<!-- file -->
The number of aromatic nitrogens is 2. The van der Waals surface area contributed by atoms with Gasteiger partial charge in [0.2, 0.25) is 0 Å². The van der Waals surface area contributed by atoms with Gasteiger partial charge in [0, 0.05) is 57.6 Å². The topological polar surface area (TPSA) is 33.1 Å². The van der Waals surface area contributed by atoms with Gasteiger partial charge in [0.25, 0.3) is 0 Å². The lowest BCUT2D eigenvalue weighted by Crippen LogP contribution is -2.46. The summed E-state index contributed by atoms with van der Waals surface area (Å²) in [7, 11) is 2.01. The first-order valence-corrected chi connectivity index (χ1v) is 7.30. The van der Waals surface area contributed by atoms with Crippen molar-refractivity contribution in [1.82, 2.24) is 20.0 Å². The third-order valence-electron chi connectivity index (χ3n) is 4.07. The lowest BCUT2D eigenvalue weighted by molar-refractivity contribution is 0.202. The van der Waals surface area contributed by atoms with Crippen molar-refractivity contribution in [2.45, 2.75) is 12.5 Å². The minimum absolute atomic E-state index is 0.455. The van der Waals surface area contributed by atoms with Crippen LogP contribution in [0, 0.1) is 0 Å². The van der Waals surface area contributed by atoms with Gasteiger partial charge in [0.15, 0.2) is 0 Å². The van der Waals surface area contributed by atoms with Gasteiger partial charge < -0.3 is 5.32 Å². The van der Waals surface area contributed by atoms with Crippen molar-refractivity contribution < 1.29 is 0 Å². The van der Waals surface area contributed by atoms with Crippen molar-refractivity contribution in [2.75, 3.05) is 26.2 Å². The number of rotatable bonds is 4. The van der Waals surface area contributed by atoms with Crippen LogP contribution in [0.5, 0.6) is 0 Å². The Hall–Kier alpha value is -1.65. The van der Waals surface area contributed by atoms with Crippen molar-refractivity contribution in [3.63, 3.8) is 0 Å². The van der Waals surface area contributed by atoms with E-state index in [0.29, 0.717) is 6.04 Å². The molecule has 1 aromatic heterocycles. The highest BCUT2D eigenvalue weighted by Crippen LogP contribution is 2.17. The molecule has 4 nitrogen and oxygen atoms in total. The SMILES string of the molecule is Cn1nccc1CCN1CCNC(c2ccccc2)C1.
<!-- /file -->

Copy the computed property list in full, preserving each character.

The number of aromatic nitrogens is 2. The van der Waals surface area contributed by atoms with Gasteiger partial charge in [0.2, 0.25) is 0 Å². The van der Waals surface area contributed by atoms with Gasteiger partial charge in [0, 0.05) is 57.6 Å². The topological polar surface area (TPSA) is 33.1 Å². The van der Waals surface area contributed by atoms with Gasteiger partial charge in [0.25, 0.3) is 0 Å². The lowest BCUT2D eigenvalue weighted by Crippen LogP contribution is -2.46. The summed E-state index contributed by atoms with van der Waals surface area (Å²) in [7, 11) is 2.01. The first-order valence-corrected chi connectivity index (χ1v) is 7.30. The van der Waals surface area contributed by atoms with Crippen molar-refractivity contribution in [1.82, 2.24) is 20.0 Å². The third-order valence-electron chi connectivity index (χ3n) is 4.07. The lowest BCUT2D eigenvalue weighted by molar-refractivity contribution is 0.202. The van der Waals surface area contributed by atoms with Crippen molar-refractivity contribution in [2.45, 2.75) is 12.5 Å². The minimum absolute atomic E-state index is 0.455. The van der Waals surface area contributed by atoms with Crippen LogP contribution in [0, 0.1) is 0 Å². The van der Waals surface area contributed by atoms with Gasteiger partial charge in [0.15, 0.2) is 0 Å². The van der Waals surface area contributed by atoms with Gasteiger partial charge < -0.3 is 5.32 Å². The van der Waals surface area contributed by atoms with Crippen molar-refractivity contribution < 1.29 is 0 Å². The van der Waals surface area contributed by atoms with Crippen molar-refractivity contribution in [2.75, 3.05) is 26.2 Å². The number of rotatable bonds is 4. The van der Waals surface area contributed by atoms with Crippen LogP contribution in [0.5, 0.6) is 0 Å². The Hall–Kier alpha value is -1.65. The van der Waals surface area contributed by atoms with Crippen molar-refractivity contribution in [3.63, 3.8) is 0 Å². The van der Waals surface area contributed by atoms with E-state index in [0.29, 0.717) is 6.04 Å². The molecule has 1 aromatic heterocycles. The highest BCUT2D eigenvalue weighted by Crippen LogP contribution is 2.17. The molecule has 4 nitrogen and oxygen atoms in total. The SMILES string of the molecule is Cn1nccc1CCN1CCNC(c2ccccc2)C1.